Climate Change and Energy Policy
Climate Change, or global warming, is the increasing average annual global temperature and is caused by the build-up of unnatural amounts of greenhouse gases (GHG), like carbon dioxide (CO2), methane (CH4), nitrous oxide (N2O), and chlorofluorocarbons (CFC). The science is clear that human activities are contributing to global climate change, and urgent action is needed. While local and state governments are working to reduce emissions, a coordinated federal approach is critical for the United States to transform our behavior, energy use patterns, and economy to meet the challenge of the climate crisis.
Today, dramatic changes in climate are occurring throughout the U.S. and across the planet. Impacts from climate change include increasing intensity of storms, severe droughts, melting glaciers, and rising sea levels. We are already seeing degraded fisheries, drought-related water shortages, decreased agricultural yields, increased incidents of heat-related death and illness, and higher asthma rates from increased air pollution. We have to act now in order to curb the effects of climate change and protect our health, environment, and economy.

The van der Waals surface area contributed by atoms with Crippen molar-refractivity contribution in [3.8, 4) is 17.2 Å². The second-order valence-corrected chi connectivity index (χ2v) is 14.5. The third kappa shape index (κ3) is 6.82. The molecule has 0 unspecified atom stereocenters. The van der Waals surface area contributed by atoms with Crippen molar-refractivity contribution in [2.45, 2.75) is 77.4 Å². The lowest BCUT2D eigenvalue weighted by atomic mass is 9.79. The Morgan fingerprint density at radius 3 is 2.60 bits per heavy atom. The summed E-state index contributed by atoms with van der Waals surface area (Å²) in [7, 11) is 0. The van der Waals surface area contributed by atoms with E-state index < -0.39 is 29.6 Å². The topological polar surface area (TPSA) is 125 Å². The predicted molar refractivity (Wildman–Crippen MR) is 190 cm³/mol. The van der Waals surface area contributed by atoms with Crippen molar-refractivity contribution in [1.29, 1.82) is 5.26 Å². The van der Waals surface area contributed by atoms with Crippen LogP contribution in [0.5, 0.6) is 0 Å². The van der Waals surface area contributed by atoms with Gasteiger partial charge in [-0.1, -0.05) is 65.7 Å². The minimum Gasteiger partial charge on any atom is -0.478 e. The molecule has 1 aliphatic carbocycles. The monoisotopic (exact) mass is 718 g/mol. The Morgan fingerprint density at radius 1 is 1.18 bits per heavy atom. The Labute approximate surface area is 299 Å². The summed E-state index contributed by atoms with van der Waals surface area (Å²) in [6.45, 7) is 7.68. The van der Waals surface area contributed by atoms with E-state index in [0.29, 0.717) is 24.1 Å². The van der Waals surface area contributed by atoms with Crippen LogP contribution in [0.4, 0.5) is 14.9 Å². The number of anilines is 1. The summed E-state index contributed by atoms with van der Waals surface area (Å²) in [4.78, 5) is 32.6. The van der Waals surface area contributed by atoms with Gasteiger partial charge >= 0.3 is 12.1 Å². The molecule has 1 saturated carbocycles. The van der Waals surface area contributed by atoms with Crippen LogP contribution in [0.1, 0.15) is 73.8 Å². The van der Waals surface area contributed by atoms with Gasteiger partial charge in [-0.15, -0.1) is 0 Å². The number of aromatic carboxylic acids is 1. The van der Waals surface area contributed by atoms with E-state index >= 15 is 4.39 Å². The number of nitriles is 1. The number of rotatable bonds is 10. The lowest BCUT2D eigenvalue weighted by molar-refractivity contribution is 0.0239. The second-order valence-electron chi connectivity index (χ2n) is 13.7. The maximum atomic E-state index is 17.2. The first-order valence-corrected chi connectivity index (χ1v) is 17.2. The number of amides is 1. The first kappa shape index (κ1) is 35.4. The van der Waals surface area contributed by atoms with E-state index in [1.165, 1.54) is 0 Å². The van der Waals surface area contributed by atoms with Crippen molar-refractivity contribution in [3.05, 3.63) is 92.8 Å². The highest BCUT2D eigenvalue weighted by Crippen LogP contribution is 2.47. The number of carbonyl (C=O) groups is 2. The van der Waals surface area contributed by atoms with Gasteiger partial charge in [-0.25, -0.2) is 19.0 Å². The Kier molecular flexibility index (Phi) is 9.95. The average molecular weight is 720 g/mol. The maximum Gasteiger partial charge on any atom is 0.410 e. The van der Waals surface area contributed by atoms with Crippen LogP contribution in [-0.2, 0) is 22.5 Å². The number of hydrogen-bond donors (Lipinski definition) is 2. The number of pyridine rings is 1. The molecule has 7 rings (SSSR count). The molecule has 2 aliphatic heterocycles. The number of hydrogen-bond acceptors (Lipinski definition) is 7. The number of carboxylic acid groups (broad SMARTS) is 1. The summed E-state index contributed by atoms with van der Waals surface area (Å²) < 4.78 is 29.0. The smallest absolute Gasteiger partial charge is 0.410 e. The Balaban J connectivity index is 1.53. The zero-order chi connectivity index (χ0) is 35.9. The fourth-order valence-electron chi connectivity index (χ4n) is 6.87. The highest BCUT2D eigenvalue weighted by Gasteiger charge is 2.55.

CCE works at the local, state, regional, and federal level to advance solutions to the climate crisis.We advocate for comprehensive energy policies that support renewable energy (such as offshore wind and solar power) and energy efficiency, while ending our dependence on dirty, polluting fossil fuels.
What is Hydrofracking?
To recover natural gas deposits in shale formations, including the Marcellus and Utica, the industry uses a process termed high volume hydraulic fracturing, which uses millions of gallons of water, laced with a cocktail of chemicals, to fracture shale and release gas.
Inherent Risks of Hydrofracking
Communities from Texas to Pennsylvania have been impacted by industrial fracking operations. Fracking activities operate 24 hours a day, 7 days a week during production. Volumes of toxic, radioactive, and caustic liquid waste by-products pose storage, treatment, and disposal problems. Regular operations, as well as accidents, can adversely impact the environment and public health. Well casings that are intended to prevent methane and toxic liquids from contaminating groundwater are prone to failure. Studies have shown that 6-7% of well casings fail immediately, while 50% fail after 30 years!
New York Victory: On Wednesday, December 17, 2014, Governor Cuomo officially announced a ban on fracking in New York State. We are profoundly thankful to Governor Cuomo for taking decisive action to protect New York from the inherently dirty and dangerous process of fracking.
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